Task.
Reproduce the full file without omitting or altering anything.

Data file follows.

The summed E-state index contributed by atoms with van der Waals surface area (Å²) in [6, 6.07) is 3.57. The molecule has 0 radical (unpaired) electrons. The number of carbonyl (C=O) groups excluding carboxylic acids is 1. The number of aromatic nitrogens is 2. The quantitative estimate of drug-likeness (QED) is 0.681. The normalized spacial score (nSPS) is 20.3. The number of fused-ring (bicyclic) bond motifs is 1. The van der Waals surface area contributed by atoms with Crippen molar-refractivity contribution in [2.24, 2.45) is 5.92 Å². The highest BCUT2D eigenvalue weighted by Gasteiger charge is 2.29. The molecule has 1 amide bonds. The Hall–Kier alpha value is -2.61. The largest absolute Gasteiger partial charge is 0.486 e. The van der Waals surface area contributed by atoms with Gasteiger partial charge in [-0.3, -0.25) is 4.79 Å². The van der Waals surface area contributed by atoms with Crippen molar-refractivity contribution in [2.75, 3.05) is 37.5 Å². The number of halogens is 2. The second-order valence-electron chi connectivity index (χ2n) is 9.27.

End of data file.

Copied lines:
The summed E-state index contributed by atoms with van der Waals surface area (Å²) in [6, 6.07) is 3.57. The molecule has 0 radical (unpaired) electrons. The number of carbonyl (C=O) groups excluding carboxylic acids is 1. The number of aromatic nitrogens is 2. The quantitative estimate of drug-likeness (QED) is 0.681. The normalized spacial score (nSPS) is 20.3. The number of fused-ring (bicyclic) bond motifs is 1. The van der Waals surface area contributed by atoms with Crippen molar-refractivity contribution in [2.24, 2.45) is 5.92 Å². The highest BCUT2D eigenvalue weighted by Gasteiger charge is 2.29. The molecule has 1 amide bonds. The Hall–Kier alpha value is -2.61. The largest absolute Gasteiger partial charge is 0.486 e. The van der Waals surface area contributed by atoms with Gasteiger partial charge in [-0.3, -0.25) is 4.79 Å². The van der Waals surface area contributed by atoms with Crippen molar-refractivity contribution in [2.75, 3.05) is 37.5 Å². The number of halogens is 2. The second-order valence-electron chi connectivity index (χ2n) is 9.27.